With an adventure so playful and a heart so big and plushy, this fourth outing has a Friend in Me.
“Toy Story” is probably the greatest animated franchise of all time. Ever since 1995, when it became the first fully computer animated movie, each sequel took new heights, and expanded their horizons with one colorful character and one touching story after another. In fact, “Toy Story 3” was nominated for Best Picture at the Oscars in 2011. That proves how miraculous this franchise is.
Each film took risks, and the characters from Woody (voiced by Tom Hanks) to Buzz Lightyear (voiced by Tim Allen) never rely on the same old gimmicks. They portray toys you truly care about. If “Toy Story 2” went straight to video, we probably would never have seen “Toy Story 3” or “Toy Story 4.”
Speaking of which, “Toy Story 4,” now directed by Josh Cooley (“Inside Out”) and produced by Jonas Rivera (“Inside Out,” “Up”) and Mark Nielsen (“Inside Out”), is a miracle of an animated sequel-the kind that touches your heart in ways that make you smile and tear. Most like “Hotel Transylvania 2” or “The Secret Life of Pets 2” care only about the money; despite being made by the most profitable studio, this one knows what love and compassion are.
Lately, we’ve been suffering from terrible sequels to such hits like “Men in Black International” or “Dark Phoenix,” such a depressing conclusion to the “X-Men” franchise. If “Toy Story 4” is the last one, then it closes it very well.
Returning to the show is Woody’s old love Bo Peep (voiced by Annie Potts), who was given away, as you recall, and returns as the more adventurous type. Forget the big pink dress and bonnet, she has a pink bow in her hair, a cape, her sheep, and a little toy cop named Giggle McDimples (voiced by Ally Maki) as her sidekicks.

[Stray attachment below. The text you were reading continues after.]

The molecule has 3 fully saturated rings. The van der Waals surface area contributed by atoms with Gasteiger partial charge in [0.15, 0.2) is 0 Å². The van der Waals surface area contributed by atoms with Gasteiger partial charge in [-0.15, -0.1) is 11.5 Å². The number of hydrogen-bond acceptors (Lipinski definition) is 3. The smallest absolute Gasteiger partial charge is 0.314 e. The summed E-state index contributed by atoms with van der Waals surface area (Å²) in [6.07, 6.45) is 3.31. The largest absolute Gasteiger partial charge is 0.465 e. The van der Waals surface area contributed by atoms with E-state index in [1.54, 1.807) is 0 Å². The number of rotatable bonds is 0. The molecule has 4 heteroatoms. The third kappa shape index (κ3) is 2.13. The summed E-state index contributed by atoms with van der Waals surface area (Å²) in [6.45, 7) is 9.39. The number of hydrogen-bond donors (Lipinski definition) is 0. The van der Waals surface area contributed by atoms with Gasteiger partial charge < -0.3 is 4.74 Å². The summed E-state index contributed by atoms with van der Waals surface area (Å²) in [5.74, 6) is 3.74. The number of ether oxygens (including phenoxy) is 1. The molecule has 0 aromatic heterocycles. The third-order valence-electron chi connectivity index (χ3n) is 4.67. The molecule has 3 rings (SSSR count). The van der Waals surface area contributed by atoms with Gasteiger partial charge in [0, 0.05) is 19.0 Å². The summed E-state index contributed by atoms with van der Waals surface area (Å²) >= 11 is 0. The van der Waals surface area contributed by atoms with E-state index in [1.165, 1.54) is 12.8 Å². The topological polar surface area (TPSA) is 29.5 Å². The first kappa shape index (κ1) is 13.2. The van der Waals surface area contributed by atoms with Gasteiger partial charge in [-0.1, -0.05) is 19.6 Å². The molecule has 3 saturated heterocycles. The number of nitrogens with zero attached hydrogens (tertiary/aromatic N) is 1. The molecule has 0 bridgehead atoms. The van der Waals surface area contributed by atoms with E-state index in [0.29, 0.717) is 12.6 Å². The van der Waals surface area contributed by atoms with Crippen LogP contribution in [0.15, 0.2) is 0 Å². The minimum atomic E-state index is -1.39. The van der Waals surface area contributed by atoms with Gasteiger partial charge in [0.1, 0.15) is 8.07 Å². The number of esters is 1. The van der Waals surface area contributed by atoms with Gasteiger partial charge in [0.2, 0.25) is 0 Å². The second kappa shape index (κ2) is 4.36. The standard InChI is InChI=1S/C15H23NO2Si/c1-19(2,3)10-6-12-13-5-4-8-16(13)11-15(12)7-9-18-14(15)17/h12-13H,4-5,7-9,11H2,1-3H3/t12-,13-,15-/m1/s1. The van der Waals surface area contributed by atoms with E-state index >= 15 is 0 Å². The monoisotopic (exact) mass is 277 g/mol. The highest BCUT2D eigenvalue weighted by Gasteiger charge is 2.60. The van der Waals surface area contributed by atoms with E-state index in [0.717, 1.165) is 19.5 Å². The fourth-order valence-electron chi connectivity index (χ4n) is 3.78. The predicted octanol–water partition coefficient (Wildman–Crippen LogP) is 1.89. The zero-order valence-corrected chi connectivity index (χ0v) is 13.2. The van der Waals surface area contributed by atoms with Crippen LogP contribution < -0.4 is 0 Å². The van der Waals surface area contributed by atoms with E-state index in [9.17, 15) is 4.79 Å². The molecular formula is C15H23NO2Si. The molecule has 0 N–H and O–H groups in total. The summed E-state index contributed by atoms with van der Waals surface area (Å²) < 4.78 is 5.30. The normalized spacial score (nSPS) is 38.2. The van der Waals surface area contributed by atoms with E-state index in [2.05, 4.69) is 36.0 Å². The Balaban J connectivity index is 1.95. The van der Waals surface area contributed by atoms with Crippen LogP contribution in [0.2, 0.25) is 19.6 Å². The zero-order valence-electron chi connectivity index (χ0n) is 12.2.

The sequel also offers new characters, including Forky (voiced by Tony Hale), a toy little Bonnie (voiced by Madeleine McGraw) makes as an arts and crafts project during her kindergarten orientation, who refuses to accept his fate as a playmate. He’s probably the best ditzy Disney supporting character I’ve seen since Olaf the snowman in “Frozen,” because of his dialogue, voice, and how he constantly tries to throw himself in the trash can.
We also have two carnival toys named Ducky and Bunny (voiced by the comedy duo Key & Peele), a female doll named Gabby Gabby (voiced by Christina Hendricks), and a Canadian stuntman toy named Duke Caboom (voiced by Keanu Reeves)-all of whom want kids of their own, and all of them are fascinating in ways you have to see to believe.
How many animated sequels can move you in many ways? It’s very rare. Sure, we get charmers like “Shrek 2” or the “Despicable Me” sequels, but they don’t have that magical sparkle that the “Toy Story” movies have. At least the “How to Train Your Dragon” trilogy comes as close as any franchise.
The animation is able to morph over the years of the studio’s success, adjusting to time periods and flexibility. Nothing generic is designed, and I’m very pleased at that. And the humor is aimed for both kids and grown-ups, and I was smiling at the jokes.
The story is also challenging, if you look at it through a toy’s perspective. But mostly, there’s honesty and kindness inside. There are no sinister villains. You might think Gabby Gabby is by the trailers, but she’s not evil. And the movie doesn’t overdose on new characters. Gabby Gabby, Giggles McDimples, Forky, Ducky, Bunny, and Duke Caboom are all fine additions, and well voiced by Hendricks, Maki, Hale, Key, Peele, and Reeves.
And it’s also refreshing to hear Potts back in her iconic animated role of Bo Peep, and the fresh personality given to her. And if anyone thinks they can replace Hanks as Woody and Allen as Buzz, then they’re wrong.
I loved this movie very, very much. In fact, two scenes, I was a little watery. I won’t say what, but you’ll know once you see this movie. Don’t see it as a sequel only for kids. See it for yourself. It’s wonderful, it’s miraculous, and it’s excellent.
Even the late Don Rickles would have been proud of this sequel.